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Kyle Nozza and Stephanie Arezzi, from southern Sydney and Wollongong, moved to Mackay in Central Queensland to attend CQUniversity's CQ Conservatorium of Music on the advice of one of their music teachers.
Kyle Nozza and Stephanie Arezzi, from southern Sydney and Wollongong, moved to Mackay in Central Queensland to attend CQUniversity's CQ Conservatorium of Music on the advice of one of their music teachers. "They cater to the individual, to your strengths and weaknesses, and look to make you into a performer," Mr Nozza said.

How to get a world-class education in your own backyard

Attending a regional university comes with heaps of perks.

Not only do you have better access to lecturers, learn in smaller classes, and often have better access to technological equipment, regional university graduates are often more employable and earn better salaries than their big city counterparts.

In the latest data from the Federal Government's Quality Indicators for Learning and Teaching (QILT) website, CQUniversity - one of Australia's fastest growing regional universities - trumped most major universities on several fronts.

Firstly, CQUniversity's graduate employment rated higher than all the Group of Eight (Go8) universities. The university rated higher for study support, and its median salary for graduates was higher than all the Australian Technology Network collaborative group of major universities.

CQUniversity Vice-Chancellor Professor Scott Bowman was proud of the results, but said he was not surprised a regional university could outrank the big universities.

"The ratings reveal some great things not just for CQUniversity, but also for regional universities in general," he said.

"It shows that regional unis have a vital part to play in shaping our nation and that our graduates are up to the task when it comes to making an impact on communities and industry.

"It comes as no surprise to me or any of our alumni that graduates from regional universities such as CQUniversity can expect to earn just as much, or more, than their counterparts from the Group of Eight."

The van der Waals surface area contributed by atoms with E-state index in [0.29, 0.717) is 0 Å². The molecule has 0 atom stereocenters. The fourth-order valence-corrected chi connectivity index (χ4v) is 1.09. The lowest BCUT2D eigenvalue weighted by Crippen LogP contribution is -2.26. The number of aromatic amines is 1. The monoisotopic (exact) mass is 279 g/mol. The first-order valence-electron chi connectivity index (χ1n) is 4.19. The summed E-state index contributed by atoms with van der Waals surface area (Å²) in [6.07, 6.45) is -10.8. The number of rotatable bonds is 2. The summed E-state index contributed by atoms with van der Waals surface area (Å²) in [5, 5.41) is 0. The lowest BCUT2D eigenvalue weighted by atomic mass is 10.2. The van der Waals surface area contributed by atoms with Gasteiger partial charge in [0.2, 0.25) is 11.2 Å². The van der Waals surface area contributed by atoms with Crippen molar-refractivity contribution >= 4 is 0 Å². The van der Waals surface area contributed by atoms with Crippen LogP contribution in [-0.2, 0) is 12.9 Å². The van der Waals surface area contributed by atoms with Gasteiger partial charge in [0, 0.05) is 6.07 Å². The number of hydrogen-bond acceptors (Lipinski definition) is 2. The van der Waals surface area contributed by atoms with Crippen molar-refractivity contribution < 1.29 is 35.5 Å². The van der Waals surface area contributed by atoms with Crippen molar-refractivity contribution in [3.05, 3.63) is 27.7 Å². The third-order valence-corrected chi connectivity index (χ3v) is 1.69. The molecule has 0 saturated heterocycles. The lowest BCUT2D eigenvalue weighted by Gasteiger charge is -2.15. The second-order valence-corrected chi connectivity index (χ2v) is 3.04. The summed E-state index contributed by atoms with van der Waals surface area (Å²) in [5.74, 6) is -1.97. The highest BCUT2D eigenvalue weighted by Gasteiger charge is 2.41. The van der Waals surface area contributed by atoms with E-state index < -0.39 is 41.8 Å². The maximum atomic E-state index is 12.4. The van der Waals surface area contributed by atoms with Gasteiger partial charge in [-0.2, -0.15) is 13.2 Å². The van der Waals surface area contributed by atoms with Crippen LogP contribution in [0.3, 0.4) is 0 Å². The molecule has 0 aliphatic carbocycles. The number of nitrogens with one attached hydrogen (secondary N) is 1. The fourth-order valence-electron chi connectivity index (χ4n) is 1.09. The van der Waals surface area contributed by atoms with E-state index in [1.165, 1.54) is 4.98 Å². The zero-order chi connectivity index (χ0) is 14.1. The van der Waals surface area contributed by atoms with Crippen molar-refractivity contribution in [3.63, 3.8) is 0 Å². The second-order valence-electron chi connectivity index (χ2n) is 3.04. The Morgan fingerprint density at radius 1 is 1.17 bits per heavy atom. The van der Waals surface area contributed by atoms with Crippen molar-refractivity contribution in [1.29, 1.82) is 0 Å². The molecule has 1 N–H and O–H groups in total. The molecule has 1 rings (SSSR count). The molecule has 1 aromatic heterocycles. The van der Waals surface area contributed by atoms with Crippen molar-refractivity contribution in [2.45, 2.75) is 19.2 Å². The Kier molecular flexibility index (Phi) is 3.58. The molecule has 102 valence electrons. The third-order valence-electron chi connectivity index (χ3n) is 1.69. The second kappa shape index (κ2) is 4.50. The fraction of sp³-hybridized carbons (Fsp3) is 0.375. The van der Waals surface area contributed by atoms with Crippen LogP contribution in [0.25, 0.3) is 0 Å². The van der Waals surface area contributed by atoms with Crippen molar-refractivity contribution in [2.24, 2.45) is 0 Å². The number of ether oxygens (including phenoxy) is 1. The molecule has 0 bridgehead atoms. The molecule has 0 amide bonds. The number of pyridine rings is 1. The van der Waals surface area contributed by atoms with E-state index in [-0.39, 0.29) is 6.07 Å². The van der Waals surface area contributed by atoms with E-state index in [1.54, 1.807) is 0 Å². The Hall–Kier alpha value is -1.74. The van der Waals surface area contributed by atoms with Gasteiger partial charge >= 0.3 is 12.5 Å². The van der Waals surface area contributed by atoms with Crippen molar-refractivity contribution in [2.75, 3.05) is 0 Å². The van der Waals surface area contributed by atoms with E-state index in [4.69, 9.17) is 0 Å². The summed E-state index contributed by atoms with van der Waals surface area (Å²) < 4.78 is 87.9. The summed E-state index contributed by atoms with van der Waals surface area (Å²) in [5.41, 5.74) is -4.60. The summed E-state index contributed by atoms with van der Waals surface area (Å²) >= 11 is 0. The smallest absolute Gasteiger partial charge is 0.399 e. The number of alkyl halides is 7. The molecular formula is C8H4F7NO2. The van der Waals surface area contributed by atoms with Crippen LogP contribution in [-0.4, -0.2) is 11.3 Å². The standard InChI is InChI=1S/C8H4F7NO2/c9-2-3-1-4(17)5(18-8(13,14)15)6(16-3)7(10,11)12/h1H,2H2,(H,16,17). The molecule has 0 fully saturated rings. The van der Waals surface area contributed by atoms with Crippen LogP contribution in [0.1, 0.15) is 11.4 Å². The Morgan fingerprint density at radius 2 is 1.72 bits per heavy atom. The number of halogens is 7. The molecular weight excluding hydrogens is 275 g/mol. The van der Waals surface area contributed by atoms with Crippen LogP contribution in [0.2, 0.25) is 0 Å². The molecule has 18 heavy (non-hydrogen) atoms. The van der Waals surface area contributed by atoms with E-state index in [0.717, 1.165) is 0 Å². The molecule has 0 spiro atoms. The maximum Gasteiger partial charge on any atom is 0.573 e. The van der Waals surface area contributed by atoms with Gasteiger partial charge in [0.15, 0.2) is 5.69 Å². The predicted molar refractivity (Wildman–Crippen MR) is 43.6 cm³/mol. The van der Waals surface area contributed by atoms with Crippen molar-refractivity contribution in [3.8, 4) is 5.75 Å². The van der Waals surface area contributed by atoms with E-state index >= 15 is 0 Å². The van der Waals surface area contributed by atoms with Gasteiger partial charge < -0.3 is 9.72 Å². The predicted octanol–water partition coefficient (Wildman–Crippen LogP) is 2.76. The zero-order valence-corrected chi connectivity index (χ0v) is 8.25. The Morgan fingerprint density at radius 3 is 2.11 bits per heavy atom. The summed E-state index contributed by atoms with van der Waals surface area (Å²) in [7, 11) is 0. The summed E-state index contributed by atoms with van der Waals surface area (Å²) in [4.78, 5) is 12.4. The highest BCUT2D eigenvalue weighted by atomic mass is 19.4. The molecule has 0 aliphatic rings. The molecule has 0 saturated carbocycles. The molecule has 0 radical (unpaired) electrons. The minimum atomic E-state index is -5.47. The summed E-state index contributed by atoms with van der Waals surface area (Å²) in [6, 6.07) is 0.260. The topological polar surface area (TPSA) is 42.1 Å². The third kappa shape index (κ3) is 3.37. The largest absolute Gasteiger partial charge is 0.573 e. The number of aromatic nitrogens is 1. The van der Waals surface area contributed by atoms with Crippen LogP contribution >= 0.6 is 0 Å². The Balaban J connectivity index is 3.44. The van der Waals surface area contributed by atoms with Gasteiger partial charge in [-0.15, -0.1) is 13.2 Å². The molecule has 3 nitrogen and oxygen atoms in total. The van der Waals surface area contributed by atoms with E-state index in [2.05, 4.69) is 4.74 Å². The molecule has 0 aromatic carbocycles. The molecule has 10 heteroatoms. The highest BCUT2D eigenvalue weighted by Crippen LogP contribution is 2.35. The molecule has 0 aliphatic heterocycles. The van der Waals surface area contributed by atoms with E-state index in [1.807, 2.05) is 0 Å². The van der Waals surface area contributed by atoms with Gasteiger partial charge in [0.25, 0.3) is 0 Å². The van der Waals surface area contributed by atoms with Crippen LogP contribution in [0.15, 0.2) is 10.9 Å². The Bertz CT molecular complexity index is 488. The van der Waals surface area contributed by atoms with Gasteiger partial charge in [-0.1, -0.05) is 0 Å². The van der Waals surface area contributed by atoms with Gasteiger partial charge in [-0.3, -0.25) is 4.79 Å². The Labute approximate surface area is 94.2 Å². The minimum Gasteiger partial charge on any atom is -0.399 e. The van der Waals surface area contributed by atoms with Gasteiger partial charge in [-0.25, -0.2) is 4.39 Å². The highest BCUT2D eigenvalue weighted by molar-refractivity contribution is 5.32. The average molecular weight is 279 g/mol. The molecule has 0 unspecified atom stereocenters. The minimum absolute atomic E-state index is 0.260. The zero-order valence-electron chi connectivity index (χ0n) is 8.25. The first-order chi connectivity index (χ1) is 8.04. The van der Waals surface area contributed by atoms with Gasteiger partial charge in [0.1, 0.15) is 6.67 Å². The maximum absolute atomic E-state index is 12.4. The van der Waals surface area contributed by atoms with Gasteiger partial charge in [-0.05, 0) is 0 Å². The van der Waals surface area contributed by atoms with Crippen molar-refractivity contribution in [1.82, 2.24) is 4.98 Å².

This year, CQUniversity also climbed the World University Rankings substantially to sit in the top 3% of universities in the world. "This just proves regional students don't have to leave their home town for a world-class education. It's right here in their own backyard," Prof Bowman said.

CQUniversity offers a broad scope of programs in business, law, health, education, creative and performing arts, humanities, engineering, science, psychology and social work, health, and information technology at a range of locations from Cairns in the north to Adelaide in the south and Karratha in the west. It's also a major provider of vocational education and training in Central Queensland.

The University understands that many students need flexibility in their study options, so offers most programs both on-campus and in the distance mode. Centres have been established throughout the country to support distance learners.

Although recent census data reveals limited student traffic from cities to regional universities, with most regional university student cohorts coming from the regions, those who do decide to make the move reap the benefits.

Kyle Nozza and Stephanie Arezzi, from southern Sydney and Wollongong, moved to Mackay to attend CQUniversity's CQ Conservatorium of Music on the advice of one of their music teachers.

They said CQUniversity delivered many drawcards: small cohorts, one-on-one learning, and lower cost of living. Having access to visiting performers and industry mentors, like Peter Cousens and Glen Hogstrom, was also a major selling point.

"They cater to the individual, to your strengths and weaknesses, and look to make you into a performer," Mr Nozza said.

He said he did not believe he would get the same close attention anywhere else.

More information on www.cqu.edu.au